Jim passed away peacefully in his sleep at home on November 24, 2014. He was preceded in death by his wife of 60 years, Anne Burmester.
Born is Detroit, Michigan on January 10, 1920, the son of Nicholas Vlahake Landis, a World War I veteran and Maria Rizan, a French national, Jim was raided in a Catholic Seminary in the Pyrenees Mountains of Southern France until he was 13 years old. He returned to the United States to graduate from Jackson High School in Jackson, MI. He completed two years of college before joining the US Navy in December of 1939.
Jim Landis – Pearl Harbor Survivor
After being wounded during the attack on Pearl Harbor, December 7, 1941, he received the first of three Purple Hearts. He continued to serve on the old USS Lexington (CV-2) aircraft carrier until its sinking on May 8, 1942 during the battle of the Coral Sea. Other assignments included Guadalcanal in 1943, the Black Cat Squadron, and flying the Bob Hope entertainment troop, where he met the love of his life, Anne. He said, “The first time I met her I just melted. We were on tour for two weeks. When we got back, we went to Tijuana and got married.”
His entire Navy career was in aviation in World War II, Korea, and Vietnam. He served on several aircraft carriers to include the USS Mindoro (CVE-120), USS Saratoga (CVA-60), and the USS Independence (CVA-62), and later, a four year assignment with his family working out of Thailand aerial mapping SE Asia.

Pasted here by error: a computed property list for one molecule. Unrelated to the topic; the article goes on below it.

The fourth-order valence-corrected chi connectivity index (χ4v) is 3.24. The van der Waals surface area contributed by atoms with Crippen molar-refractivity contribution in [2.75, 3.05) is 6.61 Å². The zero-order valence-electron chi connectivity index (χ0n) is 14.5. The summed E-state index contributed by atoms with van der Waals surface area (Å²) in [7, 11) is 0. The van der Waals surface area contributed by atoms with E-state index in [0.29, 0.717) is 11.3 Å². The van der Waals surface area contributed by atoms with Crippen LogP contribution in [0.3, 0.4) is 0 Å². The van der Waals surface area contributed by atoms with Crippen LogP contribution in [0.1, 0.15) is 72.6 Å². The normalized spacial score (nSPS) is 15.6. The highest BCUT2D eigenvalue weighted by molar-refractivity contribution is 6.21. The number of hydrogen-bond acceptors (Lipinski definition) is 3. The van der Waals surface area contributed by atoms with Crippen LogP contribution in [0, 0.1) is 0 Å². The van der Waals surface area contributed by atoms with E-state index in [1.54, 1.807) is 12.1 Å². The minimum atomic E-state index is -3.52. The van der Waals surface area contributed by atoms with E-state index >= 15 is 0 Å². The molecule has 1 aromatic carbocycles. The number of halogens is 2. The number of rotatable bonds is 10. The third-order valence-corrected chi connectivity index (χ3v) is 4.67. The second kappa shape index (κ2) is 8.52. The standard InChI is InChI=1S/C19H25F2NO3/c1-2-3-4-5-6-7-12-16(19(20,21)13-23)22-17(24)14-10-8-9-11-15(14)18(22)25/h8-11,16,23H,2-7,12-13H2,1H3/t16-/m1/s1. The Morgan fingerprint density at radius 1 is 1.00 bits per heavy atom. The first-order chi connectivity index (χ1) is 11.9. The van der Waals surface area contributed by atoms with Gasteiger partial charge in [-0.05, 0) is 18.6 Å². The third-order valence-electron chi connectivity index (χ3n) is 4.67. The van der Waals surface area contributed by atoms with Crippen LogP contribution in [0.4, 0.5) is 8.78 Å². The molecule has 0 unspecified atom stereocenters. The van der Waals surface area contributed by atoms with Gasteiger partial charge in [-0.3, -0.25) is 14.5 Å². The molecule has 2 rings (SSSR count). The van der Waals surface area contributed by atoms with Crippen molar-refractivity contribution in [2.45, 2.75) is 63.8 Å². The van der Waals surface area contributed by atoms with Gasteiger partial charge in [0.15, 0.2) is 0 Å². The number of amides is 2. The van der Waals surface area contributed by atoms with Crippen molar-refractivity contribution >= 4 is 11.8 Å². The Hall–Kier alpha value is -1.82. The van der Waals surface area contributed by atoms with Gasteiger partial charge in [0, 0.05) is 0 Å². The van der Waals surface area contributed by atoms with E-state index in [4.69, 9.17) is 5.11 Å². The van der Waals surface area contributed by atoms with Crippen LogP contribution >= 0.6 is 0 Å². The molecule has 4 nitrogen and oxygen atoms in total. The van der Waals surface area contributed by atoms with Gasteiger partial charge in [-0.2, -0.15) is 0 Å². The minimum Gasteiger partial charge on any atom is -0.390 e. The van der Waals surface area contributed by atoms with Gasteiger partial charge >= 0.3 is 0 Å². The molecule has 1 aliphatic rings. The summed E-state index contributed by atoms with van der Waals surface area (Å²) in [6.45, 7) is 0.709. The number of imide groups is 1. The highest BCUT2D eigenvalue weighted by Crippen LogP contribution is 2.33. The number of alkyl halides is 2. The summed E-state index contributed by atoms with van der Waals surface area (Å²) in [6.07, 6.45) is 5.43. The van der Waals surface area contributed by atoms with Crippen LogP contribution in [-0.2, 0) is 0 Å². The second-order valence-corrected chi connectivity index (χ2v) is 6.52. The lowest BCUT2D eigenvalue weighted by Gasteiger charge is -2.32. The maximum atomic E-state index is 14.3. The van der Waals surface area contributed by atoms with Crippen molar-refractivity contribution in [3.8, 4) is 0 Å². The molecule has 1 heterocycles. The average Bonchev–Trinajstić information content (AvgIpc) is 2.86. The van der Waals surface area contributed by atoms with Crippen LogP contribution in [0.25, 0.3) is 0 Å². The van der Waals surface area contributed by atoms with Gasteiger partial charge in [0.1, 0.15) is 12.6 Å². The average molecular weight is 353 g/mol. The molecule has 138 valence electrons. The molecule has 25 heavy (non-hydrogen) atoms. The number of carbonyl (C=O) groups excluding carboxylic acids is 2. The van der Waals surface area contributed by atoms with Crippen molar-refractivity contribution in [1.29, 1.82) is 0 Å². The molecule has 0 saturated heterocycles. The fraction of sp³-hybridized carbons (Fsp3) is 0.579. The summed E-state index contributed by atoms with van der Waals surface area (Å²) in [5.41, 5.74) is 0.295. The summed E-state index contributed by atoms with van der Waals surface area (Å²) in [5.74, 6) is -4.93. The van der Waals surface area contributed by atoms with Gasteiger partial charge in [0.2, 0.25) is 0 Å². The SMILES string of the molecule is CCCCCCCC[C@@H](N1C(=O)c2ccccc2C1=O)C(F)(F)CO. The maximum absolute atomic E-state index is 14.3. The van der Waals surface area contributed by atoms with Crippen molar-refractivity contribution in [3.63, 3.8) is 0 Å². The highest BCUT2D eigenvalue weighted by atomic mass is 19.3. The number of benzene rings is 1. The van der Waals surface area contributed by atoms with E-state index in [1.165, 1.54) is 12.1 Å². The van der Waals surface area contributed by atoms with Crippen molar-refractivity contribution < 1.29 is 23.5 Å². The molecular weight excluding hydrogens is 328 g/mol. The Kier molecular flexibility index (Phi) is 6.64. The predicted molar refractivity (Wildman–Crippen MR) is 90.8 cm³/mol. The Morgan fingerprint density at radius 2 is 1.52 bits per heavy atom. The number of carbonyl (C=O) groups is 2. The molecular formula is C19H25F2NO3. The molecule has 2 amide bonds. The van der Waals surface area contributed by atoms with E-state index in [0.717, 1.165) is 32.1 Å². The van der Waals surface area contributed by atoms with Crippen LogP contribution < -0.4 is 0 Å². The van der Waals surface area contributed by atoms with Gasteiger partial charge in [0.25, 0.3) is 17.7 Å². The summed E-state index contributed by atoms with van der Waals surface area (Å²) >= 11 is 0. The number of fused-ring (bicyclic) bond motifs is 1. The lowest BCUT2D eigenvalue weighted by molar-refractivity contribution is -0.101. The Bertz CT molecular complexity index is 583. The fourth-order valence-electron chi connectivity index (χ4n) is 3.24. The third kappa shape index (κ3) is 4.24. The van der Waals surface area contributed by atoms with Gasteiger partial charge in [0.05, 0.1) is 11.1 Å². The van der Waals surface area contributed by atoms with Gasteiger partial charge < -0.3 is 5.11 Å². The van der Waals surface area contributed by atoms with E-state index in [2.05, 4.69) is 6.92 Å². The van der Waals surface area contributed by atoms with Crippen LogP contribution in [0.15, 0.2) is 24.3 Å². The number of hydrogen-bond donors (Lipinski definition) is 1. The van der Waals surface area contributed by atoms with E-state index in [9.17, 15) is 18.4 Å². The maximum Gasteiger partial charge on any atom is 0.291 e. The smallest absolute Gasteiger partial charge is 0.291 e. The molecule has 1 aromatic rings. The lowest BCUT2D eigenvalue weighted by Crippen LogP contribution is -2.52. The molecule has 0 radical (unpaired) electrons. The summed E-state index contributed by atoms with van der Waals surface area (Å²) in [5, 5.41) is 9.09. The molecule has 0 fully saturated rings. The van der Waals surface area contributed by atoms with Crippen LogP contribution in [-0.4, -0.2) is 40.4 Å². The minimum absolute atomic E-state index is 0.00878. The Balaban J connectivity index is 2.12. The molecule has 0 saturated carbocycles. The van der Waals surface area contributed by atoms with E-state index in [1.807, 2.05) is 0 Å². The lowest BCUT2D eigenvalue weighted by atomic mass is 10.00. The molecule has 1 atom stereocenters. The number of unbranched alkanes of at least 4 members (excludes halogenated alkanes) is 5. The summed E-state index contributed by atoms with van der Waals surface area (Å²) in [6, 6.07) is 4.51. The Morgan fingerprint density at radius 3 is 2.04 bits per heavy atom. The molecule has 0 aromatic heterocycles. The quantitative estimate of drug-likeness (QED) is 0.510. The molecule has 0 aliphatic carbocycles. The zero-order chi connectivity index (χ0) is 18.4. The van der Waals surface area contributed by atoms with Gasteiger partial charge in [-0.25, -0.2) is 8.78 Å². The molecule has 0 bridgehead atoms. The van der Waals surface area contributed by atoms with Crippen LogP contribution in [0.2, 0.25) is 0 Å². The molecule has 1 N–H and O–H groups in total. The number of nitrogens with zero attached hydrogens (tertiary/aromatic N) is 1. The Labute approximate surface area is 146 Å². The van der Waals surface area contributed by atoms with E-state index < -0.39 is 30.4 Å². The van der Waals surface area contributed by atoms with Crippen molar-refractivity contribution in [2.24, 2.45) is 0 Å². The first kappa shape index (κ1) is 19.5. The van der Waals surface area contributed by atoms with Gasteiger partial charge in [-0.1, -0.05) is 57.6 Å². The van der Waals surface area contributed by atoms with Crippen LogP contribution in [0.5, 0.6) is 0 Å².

Jim Landis retired at the Pensacola Naval Air Station in 1970 with 30 years in the Navy, followed by a successful career in real estate.
He was a member of the national and local Pearl Harbor Survivors Associations. An airplane he flew in during the war is on display at the National Naval Air Museum in Pensacola. He reminded us, “When we’re all dead and gone, this plane, #2106, will still be a Pearl Harbor Survivor.”
The SBD, a dive bomber, has it’s own history. Assigned to the USS Lexington (CV-2) until the Lex sunk, it was transferred to the USS Yorktown (CV-10), which was also sunk at the battle of Midway Island. Somehow it made it’s way stateside to the Great Lakes Naval Training Center where it was used as a trainer. It crashed into Lake Michigan and remained under water for 50 years. Discovered, retrieved and restored at Naval Aviation Museum, it a memorial to all World War II veterans as well as to Jim. “I flew in this very plane, it’s in my flight log book,” Jim said.
Jim will be missed but not forgotten.